Frommer's presentation of the case against Vaclav Pisa, the editor of Aryan Struggle, highlights the reach denunciation had in the Protectorate and in the postwar retribution process. Pisa authored several anti-Semitic articles and led what amounted to a denunciation campaign against local Czechs that he labeled "Jew lovers." As Frommer argues, Pisa served as a "go-between" from the general public to the Nazi authorities, and was a crucial link for Nazi repression and the Holocaust in the Czech lands. Most interestingly, he played a similar role following the war in Czech attempts to enforce retribution. He knew the people who had turned on their neighbors and once again served as the connection between collaborators and authorities, this time for the new Czechoslovak government. Through Pisa's testimony and other records, Frommer captures how denunciation functioned as a crime and how it was punished.
Frommer's study of national cleansing does not delve deeply into issues of national identity, national conflict, or postwar Czech nationalism. Only when such issues are particularly relevant to retribution do they receive focused attention, as, for example, in Frommer's analysis of the so-called Small Decree. The Small Decree emerged as a way to address delays and other shortcomings of the Great Decree. By September 1945 the number of defendants before the people's courts was high and few cases had even gotten under way. At that time, the government issued a second retribution decree to cover cases outside of people's courts' jurisdiction. The Small Decree gave the power to local governments to hand out sentences without the lengthy processes involved in a people's court case.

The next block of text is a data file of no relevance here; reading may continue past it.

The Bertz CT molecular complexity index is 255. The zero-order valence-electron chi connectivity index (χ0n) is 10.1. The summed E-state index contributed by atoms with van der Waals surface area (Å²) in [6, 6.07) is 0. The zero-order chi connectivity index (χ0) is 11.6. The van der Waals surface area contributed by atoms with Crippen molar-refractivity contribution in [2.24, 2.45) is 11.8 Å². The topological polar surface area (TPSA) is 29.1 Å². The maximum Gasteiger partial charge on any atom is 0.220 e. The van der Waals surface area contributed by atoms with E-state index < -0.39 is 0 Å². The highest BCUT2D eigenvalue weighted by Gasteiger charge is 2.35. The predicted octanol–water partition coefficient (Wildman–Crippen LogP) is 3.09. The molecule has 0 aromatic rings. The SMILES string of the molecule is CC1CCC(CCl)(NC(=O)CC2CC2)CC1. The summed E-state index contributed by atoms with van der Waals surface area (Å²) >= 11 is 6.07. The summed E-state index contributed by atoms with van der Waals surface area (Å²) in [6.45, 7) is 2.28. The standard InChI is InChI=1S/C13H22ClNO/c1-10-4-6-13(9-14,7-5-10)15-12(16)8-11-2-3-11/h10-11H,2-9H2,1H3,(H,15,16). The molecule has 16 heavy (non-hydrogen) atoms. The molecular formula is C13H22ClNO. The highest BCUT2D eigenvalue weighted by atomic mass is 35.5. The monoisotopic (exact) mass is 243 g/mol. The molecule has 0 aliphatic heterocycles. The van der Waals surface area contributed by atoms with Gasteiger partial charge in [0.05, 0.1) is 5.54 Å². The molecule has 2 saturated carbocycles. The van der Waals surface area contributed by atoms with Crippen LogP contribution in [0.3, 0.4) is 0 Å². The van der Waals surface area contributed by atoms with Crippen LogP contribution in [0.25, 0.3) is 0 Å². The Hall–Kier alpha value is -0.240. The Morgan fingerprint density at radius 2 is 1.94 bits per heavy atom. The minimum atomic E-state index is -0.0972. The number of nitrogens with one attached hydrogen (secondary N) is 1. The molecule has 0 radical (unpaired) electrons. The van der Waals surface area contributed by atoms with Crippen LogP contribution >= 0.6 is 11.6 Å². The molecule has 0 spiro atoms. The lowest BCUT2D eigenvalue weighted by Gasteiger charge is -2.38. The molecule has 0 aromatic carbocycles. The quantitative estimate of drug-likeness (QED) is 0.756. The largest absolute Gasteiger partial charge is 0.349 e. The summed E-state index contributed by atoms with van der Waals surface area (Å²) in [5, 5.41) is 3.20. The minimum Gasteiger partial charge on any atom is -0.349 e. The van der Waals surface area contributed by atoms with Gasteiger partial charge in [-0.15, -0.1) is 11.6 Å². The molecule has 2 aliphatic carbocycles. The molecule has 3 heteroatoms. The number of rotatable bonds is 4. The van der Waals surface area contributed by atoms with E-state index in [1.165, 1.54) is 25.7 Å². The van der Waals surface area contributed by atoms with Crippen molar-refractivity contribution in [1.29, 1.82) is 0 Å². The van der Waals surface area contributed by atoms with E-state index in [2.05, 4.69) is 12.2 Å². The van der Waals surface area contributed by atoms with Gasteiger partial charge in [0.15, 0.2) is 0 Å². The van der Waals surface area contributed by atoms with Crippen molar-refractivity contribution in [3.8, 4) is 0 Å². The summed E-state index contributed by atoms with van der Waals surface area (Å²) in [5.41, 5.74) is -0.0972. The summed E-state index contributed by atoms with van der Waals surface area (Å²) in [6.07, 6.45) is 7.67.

The Small Decree also extended retribution's scope. For example, it offered the opportunity to prosecute those defendants exonerated by the people's courts for lesser crimes. More importantly, it introduced punishment for "offences against national honor." This hazy notion allowed those who desired a more general cleansing to add to the list of transgressions that the Great Decree overlooked. These included provisions to punish Czechs for intimate relations with Germans, even after the war, and to ensure that those who had attempted to switch their nationality also faced retribution. As Frommer notes, such provisions "created an entirely new form of treason--against the nation, not the state" (p. 199). Although the distinction between the two may not have been as clear to the Ministry of Interior officials that penned the regulations, it demonstrates how nationalist politics distorted attempts to come to terms with collaborators..
The chapter on the official "transfer" of the Sudeten Germans also reveals how nationalist politics affected the retribution process. Frommer notes that retribution against collaborators helped to justify and enforce the collective punishment of Germans. Reports about the domestic trials of Nazi leaders and those at Nuremburg continually appeared in the newspapers and connected the guilt of these individuals to that of the entire German people. In addition, Frommer convincingly argues that the transfer of the Sudeten Germans sapped the energy and determination to punish Czech collaborators. Because many Germans were targeted for conviction by the Great Decree, they filled both the court dockets and prisons with people the country was simultaneously expelling. When the opportunity to remove the Sudeten Germans began to expire in late 1946, the government placed expelling them over attempts to bring those who may have committed substantial acts of collaboration to justice. Such official meddling undermined retribution's purpose and made judges more willing to release Czechs for similar offences.